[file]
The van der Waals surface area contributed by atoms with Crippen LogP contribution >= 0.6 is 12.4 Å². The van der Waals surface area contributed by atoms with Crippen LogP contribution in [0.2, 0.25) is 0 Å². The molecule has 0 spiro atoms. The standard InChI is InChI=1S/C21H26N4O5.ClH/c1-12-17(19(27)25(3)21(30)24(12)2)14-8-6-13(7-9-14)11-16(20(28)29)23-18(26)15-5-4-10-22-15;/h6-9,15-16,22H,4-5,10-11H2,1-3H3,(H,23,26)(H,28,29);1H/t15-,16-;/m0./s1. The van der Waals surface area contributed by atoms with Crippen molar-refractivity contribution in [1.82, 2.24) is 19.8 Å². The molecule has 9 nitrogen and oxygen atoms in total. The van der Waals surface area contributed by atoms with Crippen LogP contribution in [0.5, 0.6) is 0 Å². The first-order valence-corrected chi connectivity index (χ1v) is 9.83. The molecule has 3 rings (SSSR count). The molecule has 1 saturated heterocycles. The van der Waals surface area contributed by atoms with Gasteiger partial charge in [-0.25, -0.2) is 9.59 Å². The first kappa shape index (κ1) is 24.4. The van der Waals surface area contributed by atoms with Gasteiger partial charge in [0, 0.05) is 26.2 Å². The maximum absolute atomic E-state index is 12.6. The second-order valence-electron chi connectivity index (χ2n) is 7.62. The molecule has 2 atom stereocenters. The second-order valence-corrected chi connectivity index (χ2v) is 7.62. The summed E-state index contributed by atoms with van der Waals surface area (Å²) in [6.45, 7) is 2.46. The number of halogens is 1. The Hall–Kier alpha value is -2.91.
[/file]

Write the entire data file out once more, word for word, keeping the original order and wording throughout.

The van der Waals surface area contributed by atoms with Crippen LogP contribution >= 0.6 is 12.4 Å². The van der Waals surface area contributed by atoms with Crippen LogP contribution in [0.2, 0.25) is 0 Å². The molecule has 0 spiro atoms. The standard InChI is InChI=1S/C21H26N4O5.ClH/c1-12-17(19(27)25(3)21(30)24(12)2)14-8-6-13(7-9-14)11-16(20(28)29)23-18(26)15-5-4-10-22-15;/h6-9,15-16,22H,4-5,10-11H2,1-3H3,(H,23,26)(H,28,29);1H/t15-,16-;/m0./s1. The van der Waals surface area contributed by atoms with Crippen molar-refractivity contribution in [1.82, 2.24) is 19.8 Å². The molecule has 9 nitrogen and oxygen atoms in total. The van der Waals surface area contributed by atoms with Crippen LogP contribution in [0.5, 0.6) is 0 Å². The first-order valence-corrected chi connectivity index (χ1v) is 9.83. The molecule has 3 rings (SSSR count). The molecule has 1 saturated heterocycles. The van der Waals surface area contributed by atoms with Gasteiger partial charge in [-0.25, -0.2) is 9.59 Å². The first kappa shape index (κ1) is 24.4. The van der Waals surface area contributed by atoms with Gasteiger partial charge in [0, 0.05) is 26.2 Å². The maximum absolute atomic E-state index is 12.6. The second-order valence-electron chi connectivity index (χ2n) is 7.62. The molecule has 2 atom stereocenters. The second-order valence-corrected chi connectivity index (χ2v) is 7.62. The summed E-state index contributed by atoms with van der Waals surface area (Å²) in [6.45, 7) is 2.46. The number of halogens is 1. The Hall–Kier alpha value is -2.91.